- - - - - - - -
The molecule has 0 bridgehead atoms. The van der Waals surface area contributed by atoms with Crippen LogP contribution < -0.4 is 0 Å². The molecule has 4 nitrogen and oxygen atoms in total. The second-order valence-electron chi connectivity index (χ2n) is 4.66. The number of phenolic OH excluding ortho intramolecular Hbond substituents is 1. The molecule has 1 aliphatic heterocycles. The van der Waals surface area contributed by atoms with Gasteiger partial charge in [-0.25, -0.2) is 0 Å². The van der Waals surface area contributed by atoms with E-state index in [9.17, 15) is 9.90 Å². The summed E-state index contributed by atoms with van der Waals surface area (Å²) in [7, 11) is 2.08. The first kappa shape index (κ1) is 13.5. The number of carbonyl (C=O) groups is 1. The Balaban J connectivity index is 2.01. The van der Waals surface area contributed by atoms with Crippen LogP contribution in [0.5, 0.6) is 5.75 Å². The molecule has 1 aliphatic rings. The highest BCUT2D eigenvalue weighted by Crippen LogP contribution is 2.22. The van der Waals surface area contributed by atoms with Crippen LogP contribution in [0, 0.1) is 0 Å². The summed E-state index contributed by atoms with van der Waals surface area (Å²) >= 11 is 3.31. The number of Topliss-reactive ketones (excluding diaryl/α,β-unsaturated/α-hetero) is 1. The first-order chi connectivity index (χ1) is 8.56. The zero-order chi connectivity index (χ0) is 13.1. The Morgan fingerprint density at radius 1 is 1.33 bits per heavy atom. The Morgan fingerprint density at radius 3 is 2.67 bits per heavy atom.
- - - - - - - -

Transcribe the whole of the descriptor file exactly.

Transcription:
The molecule has 0 bridgehead atoms. The van der Waals surface area contributed by atoms with Crippen LogP contribution < -0.4 is 0 Å². The molecule has 4 nitrogen and oxygen atoms in total. The second-order valence-electron chi connectivity index (χ2n) is 4.66. The number of phenolic OH excluding ortho intramolecular Hbond substituents is 1. The molecule has 1 aliphatic heterocycles. The van der Waals surface area contributed by atoms with Gasteiger partial charge in [-0.25, -0.2) is 0 Å². The van der Waals surface area contributed by atoms with E-state index in [9.17, 15) is 9.90 Å². The summed E-state index contributed by atoms with van der Waals surface area (Å²) in [7, 11) is 2.08. The first kappa shape index (κ1) is 13.5. The number of carbonyl (C=O) groups is 1. The Balaban J connectivity index is 2.01. The van der Waals surface area contributed by atoms with Crippen LogP contribution in [0.5, 0.6) is 5.75 Å². The molecule has 1 aliphatic rings. The highest BCUT2D eigenvalue weighted by Crippen LogP contribution is 2.22. The van der Waals surface area contributed by atoms with Crippen LogP contribution in [0, 0.1) is 0 Å². The summed E-state index contributed by atoms with van der Waals surface area (Å²) >= 11 is 3.31. The number of Topliss-reactive ketones (excluding diaryl/α,β-unsaturated/α-hetero) is 1. The first-order chi connectivity index (χ1) is 8.56. The zero-order chi connectivity index (χ0) is 13.1. The Morgan fingerprint density at radius 1 is 1.33 bits per heavy atom. The Morgan fingerprint density at radius 3 is 2.67 bits per heavy atom.